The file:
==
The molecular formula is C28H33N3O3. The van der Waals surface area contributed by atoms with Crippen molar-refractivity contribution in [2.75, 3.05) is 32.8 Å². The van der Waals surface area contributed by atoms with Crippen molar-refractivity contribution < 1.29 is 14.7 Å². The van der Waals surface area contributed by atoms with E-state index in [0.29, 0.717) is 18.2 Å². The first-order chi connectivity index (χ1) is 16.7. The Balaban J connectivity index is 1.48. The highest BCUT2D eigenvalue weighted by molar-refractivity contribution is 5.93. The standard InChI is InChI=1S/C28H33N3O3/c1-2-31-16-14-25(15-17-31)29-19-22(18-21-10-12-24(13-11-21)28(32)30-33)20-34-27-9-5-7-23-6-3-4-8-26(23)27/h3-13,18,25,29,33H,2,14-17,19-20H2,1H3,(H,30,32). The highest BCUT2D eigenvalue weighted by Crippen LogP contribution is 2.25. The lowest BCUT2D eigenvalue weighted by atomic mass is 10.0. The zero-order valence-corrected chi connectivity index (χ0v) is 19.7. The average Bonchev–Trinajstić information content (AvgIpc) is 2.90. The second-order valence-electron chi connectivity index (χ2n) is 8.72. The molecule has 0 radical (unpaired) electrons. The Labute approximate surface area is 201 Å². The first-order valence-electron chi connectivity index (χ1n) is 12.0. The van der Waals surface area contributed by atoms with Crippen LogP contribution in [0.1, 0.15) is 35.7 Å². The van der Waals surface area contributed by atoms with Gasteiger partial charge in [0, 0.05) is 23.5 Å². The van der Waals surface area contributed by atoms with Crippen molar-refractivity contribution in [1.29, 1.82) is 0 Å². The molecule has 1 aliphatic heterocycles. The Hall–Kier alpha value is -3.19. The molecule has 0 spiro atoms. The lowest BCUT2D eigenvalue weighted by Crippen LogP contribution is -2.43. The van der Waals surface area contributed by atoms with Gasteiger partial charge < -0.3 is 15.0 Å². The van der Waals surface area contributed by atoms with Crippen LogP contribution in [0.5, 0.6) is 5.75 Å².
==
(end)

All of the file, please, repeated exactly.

The molecular formula is C28H33N3O3. The van der Waals surface area contributed by atoms with Crippen molar-refractivity contribution in [2.75, 3.05) is 32.8 Å². The van der Waals surface area contributed by atoms with Crippen molar-refractivity contribution < 1.29 is 14.7 Å². The van der Waals surface area contributed by atoms with E-state index in [0.29, 0.717) is 18.2 Å². The first-order chi connectivity index (χ1) is 16.7. The Balaban J connectivity index is 1.48. The highest BCUT2D eigenvalue weighted by molar-refractivity contribution is 5.93. The standard InChI is InChI=1S/C28H33N3O3/c1-2-31-16-14-25(15-17-31)29-19-22(18-21-10-12-24(13-11-21)28(32)30-33)20-34-27-9-5-7-23-6-3-4-8-26(23)27/h3-13,18,25,29,33H,2,14-17,19-20H2,1H3,(H,30,32). The highest BCUT2D eigenvalue weighted by Crippen LogP contribution is 2.25. The lowest BCUT2D eigenvalue weighted by atomic mass is 10.0. The zero-order valence-corrected chi connectivity index (χ0v) is 19.7. The average Bonchev–Trinajstić information content (AvgIpc) is 2.90. The second-order valence-electron chi connectivity index (χ2n) is 8.72. The molecule has 0 radical (unpaired) electrons. The Labute approximate surface area is 201 Å². The first-order valence-electron chi connectivity index (χ1n) is 12.0. The van der Waals surface area contributed by atoms with Crippen LogP contribution in [0.1, 0.15) is 35.7 Å². The van der Waals surface area contributed by atoms with Gasteiger partial charge in [0, 0.05) is 23.5 Å². The van der Waals surface area contributed by atoms with Crippen molar-refractivity contribution in [1.29, 1.82) is 0 Å². The molecule has 1 aliphatic heterocycles. The Hall–Kier alpha value is -3.19. The molecule has 0 spiro atoms. The lowest BCUT2D eigenvalue weighted by Crippen LogP contribution is -2.43. The van der Waals surface area contributed by atoms with Gasteiger partial charge < -0.3 is 15.0 Å². The van der Waals surface area contributed by atoms with Crippen LogP contribution in [0.5, 0.6) is 5.75 Å².